Bob LaPoint, true life Hero that changed my life -
The year is 1987. The World has 2,700,000,000 less people than it does today, the Giants beat John Elway in the Super Bowl, Richard Branson makes the first Transatlantic flight in a Hot Air Balloon (2,790 miles) & Freddy Krueger is a serial killer....and a 3 event skier. I remember that Plane flight like it was last year though, because it was my first time in an Airplane. Scared, excited, and eagle eyeing out the window harder than anyone in history...there was soooo much to see!!!! And everything looked unlike anything I'd ever seen before....houses, roads, lakes, mountains....all the stuff I'd already become familiar with in my 8 years of life....but it all looked so different from up here. As we made our approach into West Palm Beach Int'l Airport, I remember looking out the window and pointing to the trees and asking my dad "DAD DAD, look at those trees!!!....they look like pine trees!!??...how is that possible??!" See, on the west coast, in my world, I had only ever seen pine trees in the mountains...where it snows. I knew Florida had neither of those things, so it blew my mind.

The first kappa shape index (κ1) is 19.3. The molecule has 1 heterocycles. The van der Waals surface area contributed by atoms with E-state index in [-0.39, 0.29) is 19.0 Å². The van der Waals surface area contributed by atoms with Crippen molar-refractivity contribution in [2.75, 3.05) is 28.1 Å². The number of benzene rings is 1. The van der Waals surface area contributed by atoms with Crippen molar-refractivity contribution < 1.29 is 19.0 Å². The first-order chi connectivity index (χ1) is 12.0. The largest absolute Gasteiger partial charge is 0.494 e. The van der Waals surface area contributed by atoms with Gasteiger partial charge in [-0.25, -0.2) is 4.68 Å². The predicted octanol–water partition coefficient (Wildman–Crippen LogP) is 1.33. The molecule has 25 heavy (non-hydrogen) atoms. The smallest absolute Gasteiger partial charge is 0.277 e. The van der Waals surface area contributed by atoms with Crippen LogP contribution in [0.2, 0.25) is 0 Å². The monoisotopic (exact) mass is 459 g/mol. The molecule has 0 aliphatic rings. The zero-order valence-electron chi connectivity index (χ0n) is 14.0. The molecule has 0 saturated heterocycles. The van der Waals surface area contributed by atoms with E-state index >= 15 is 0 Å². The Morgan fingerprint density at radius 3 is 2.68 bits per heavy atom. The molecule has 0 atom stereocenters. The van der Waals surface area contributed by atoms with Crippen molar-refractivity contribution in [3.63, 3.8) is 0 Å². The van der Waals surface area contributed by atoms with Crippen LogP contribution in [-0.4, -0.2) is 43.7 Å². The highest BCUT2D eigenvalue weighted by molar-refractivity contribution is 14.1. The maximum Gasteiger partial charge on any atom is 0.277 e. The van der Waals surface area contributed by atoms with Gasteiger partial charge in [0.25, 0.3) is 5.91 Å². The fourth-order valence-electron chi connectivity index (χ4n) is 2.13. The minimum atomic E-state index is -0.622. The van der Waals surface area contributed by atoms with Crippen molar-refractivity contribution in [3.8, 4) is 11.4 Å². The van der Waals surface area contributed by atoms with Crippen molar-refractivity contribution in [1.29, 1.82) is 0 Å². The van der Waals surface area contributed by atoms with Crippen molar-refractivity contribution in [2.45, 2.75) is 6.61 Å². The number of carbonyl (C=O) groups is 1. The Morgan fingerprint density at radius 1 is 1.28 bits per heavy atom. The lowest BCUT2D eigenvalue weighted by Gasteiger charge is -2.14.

A couple days later, after my brother competed in his first U.S. Water Ski Nationals, my mind was about to be blown again. This particular year, 1987, was the first year the Nationals week would be capped by a US Open on the weekend. It was my second year skiing, and I knew all the names of the best in the World...but I'd never seen them ski anywhere other than ESPN (remember when water skiing was on ESPN?). The weekend didn't disappoint. As an 8 year old kid with stars in my eyes....I remember standing on the shoreline thinking, "These guys were INSANE!!!" Some guy no one had ever heard of, Jeff Rodgers, showed up and cranked the shit out of some 1,3,5's. I remember the rumor being that he'd just started skiing a few years before and ran the slalom course the first time he ever tried it. That, to my little pea-brain, was hard to fathom. And here he was already fighting to beat the best in the World. A West Coast legend, Carl Roberge, ended up tying for 2nd at that US Open, right before my eyes. In 1987 he was the defending Tour champion (5 years later Terry Winter and I were chasing Carl's Jr Boys Western Regional slalom record...3 @ 35 off). I had 2 hero's before getting to watch that US Open..Bob & Kris LaPoint. They were West Coast skiers, and legends around the World. In 1987 Bob LaPoint won the World Slalom Title at Thorpe Park, London (5th World Title) and won at Marine World and the MasterCraft invitational. And when I left Okeeheelee, after witnessing the greatest sporting event I'd ever witnessed, I had a new goal: I wanted to be out there someday, doing what those guys did. The US Open was the seed planted...it was everything I needed as a kid looking for something to hold onto..and it was a pivotal moment in my life..the moment that sparked everything that was to come.